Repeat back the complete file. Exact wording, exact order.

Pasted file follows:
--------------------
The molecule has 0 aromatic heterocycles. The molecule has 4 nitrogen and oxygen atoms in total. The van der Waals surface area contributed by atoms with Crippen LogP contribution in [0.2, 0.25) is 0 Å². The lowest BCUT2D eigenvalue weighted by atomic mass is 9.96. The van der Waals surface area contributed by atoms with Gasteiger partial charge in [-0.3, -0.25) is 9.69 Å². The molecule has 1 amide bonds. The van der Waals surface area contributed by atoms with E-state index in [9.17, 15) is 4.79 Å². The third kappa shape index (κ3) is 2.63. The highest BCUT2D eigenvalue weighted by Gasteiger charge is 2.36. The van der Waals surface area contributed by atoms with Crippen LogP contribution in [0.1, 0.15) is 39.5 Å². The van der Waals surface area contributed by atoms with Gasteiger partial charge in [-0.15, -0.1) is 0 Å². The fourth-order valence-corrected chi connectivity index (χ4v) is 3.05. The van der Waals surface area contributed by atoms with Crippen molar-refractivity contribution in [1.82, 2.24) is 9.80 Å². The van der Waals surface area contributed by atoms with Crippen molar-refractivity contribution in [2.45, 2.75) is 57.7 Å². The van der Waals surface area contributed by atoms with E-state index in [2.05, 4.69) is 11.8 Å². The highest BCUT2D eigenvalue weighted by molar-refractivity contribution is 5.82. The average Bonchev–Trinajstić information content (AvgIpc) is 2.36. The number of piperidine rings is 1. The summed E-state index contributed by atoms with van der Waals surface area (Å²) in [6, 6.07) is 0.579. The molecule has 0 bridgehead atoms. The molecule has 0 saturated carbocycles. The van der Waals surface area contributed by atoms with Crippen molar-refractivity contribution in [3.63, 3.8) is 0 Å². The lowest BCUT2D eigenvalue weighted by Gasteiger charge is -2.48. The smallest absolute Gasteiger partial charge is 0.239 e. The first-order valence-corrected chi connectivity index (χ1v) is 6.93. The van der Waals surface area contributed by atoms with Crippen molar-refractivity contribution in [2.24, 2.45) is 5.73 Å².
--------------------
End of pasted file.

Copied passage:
The molecule has 0 aromatic heterocycles. The molecule has 4 nitrogen and oxygen atoms in total. The van der Waals surface area contributed by atoms with Crippen LogP contribution in [0.2, 0.25) is 0 Å². The lowest BCUT2D eigenvalue weighted by atomic mass is 9.96. The van der Waals surface area contributed by atoms with Gasteiger partial charge in [-0.3, -0.25) is 9.69 Å². The molecule has 1 amide bonds. The van der Waals surface area contributed by atoms with E-state index in [9.17, 15) is 4.79 Å². The third kappa shape index (κ3) is 2.63. The highest BCUT2D eigenvalue weighted by Gasteiger charge is 2.36. The van der Waals surface area contributed by atoms with Crippen LogP contribution in [0.1, 0.15) is 39.5 Å². The van der Waals surface area contributed by atoms with Gasteiger partial charge in [-0.15, -0.1) is 0 Å². The fourth-order valence-corrected chi connectivity index (χ4v) is 3.05. The van der Waals surface area contributed by atoms with Crippen molar-refractivity contribution in [1.82, 2.24) is 9.80 Å². The van der Waals surface area contributed by atoms with Crippen molar-refractivity contribution in [2.45, 2.75) is 57.7 Å². The van der Waals surface area contributed by atoms with E-state index in [2.05, 4.69) is 11.8 Å². The highest BCUT2D eigenvalue weighted by molar-refractivity contribution is 5.82. The average Bonchev–Trinajstić information content (AvgIpc) is 2.36. The number of piperidine rings is 1. The summed E-state index contributed by atoms with van der Waals surface area (Å²) in [6, 6.07) is 0.579. The molecule has 0 bridgehead atoms. The molecule has 0 saturated carbocycles. The van der Waals surface area contributed by atoms with Crippen molar-refractivity contribution in [3.63, 3.8) is 0 Å². The lowest BCUT2D eigenvalue weighted by Gasteiger charge is -2.48. The smallest absolute Gasteiger partial charge is 0.239 e. The first-order valence-corrected chi connectivity index (χ1v) is 6.93. The van der Waals surface area contributed by atoms with Crippen molar-refractivity contribution in [2.24, 2.45) is 5.73 Å².